What is in this article?:
- Six decades of grape growing for Los Alamos, Calif., farmer Joe Carrari produces compelling history.
- Carrari was awash in an acre foot of wine and going broke when he created Dago Red California coastal red wine.
- Dago Red was far ahead of Two Buck Chuck and has a gold medal to prove it.
- Bulking wine not for faint-of-heart growers.
Joe Carrari spends his time at Rancho Alamo, a 3,600-acre ranch at Los Alamos. He leases out 400 acres for vegetable production and the rest is foothills where cattle are grazed.
Why Dago Red?
Why Dago Red? “I am Italian. My father immigrated to California from Italy during the Depression. What else would I call it,” roars Carrari.
Dago is from Diego, which was Christopher Columbus’s son’s name. Diego Columbus was the first viceroy to the West Indies, but the local natives could not pronounce his name. They called him Dago.
History aside, the name did not sit well with fellow Italians on the East Coast. He even got in trouble with the Italian Anti-Defamation League. “This fellow called me from Washington, D.C., to complain about the use of Dago on my wine. I responded to him in Italian. He did not understand a word I said. I told him to call me back when he learned to speak Italian and hung up,” howls Carrari.
He later altered the label, putting a photo of the gold medal over the word Dago on the label in deference to his fellow Italians.
Dago Red sold so well Carrari came up with spin-offs from that using white wine grapes from his vineyard.
“It took me 10 years to get rid of all that wine, but in the end I made a $1 million profit after all my expenses,” he said.
Dago Red was not the only time he turned a sour wine deal into a bouquet of money. A prominent North Coast winery contracted for grapes at 22 sugar. The weather turned hot, and the grapes started ripening quickly. He called the winery, but the winery was not ready to accept them. He was told to wait a few days to pick. He waited and when the grapes arrived at the winery, the loads were downgraded for being too high in sugar.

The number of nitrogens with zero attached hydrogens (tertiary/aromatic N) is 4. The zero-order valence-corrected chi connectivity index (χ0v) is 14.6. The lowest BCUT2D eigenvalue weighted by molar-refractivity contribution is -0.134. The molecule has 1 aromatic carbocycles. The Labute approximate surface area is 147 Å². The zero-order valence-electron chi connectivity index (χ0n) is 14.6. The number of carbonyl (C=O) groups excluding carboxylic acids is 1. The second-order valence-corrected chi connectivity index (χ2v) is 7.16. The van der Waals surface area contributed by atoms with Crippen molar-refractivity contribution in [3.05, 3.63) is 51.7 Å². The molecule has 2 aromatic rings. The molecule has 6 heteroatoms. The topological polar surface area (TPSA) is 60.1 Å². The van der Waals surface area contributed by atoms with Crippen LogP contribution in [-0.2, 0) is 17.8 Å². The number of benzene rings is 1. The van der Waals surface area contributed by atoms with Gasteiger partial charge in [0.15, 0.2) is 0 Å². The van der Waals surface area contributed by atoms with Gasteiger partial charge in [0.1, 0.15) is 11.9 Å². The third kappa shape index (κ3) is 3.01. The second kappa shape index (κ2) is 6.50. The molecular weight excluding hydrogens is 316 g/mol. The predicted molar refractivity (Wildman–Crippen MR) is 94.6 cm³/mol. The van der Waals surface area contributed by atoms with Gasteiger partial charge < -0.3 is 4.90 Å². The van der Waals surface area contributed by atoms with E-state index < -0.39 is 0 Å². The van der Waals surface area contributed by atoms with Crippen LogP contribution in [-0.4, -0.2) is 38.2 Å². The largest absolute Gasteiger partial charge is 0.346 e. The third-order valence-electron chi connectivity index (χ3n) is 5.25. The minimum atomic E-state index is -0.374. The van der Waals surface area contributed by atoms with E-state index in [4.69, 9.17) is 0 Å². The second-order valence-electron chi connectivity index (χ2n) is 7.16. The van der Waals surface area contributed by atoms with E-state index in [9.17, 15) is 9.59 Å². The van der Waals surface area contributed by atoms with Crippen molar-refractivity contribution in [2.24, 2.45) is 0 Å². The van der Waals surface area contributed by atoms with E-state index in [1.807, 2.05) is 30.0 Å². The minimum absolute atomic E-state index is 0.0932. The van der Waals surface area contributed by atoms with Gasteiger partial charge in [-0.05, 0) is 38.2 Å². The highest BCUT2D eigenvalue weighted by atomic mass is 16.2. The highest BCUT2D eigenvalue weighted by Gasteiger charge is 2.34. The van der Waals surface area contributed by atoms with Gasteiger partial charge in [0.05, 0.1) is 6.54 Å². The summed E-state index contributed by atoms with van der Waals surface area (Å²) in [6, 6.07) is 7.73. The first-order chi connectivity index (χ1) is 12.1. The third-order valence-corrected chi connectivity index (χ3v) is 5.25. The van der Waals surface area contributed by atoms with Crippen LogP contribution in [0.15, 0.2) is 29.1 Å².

Carrari was angry and left the grapes on the truck and hauled them back to the coast for custom crushing. It was a 250-mile round trip.
“The trucker was really good about it and did not charge me for the back haul. I had worked with him over the years at other vineyards,” Carrari explains.
He eventually sold the wine bulk to Beringer for $3 per gallon. “I made more money that way than had I had them crushed at the winery where they were going to dock me,” he laughs.
These are just two of the tales Carrari likes to spin from more than 60 years of growing grapes and marketing wine not only in California, but throughout the U.S. “I shipped a lot of bulk wine to wineries in other states to get started,” he said.
He learned his viticultural prowess from his father, who was adept at nudging 4 to 5 tons per acre from head-pruned, dryland farm Zinfandel vines. The average rainfall at Rancho Cucamonga is 17 inches per year, just 6 inches more than in Fresno, Calif. Dryland farming wine grapes on less than 2 acre feet of water will make you resourceful for life.
From the 1890s into the mid-1950s, the Cucamonga-Guasti-Ontario Wine District was considered California's largest wine-growing and wine-producing district. Much of the valley's grape and wine property was owned by Secundo Guasti, who founded the Italian Vineyard Company in 1883 and built it into a gigantic wine enterprise prior to Prohibition. Guasti farmed the largest contiguous block of wine grapes at the time, 6,000 acres, and Carrari’s father managed some of those vineyards.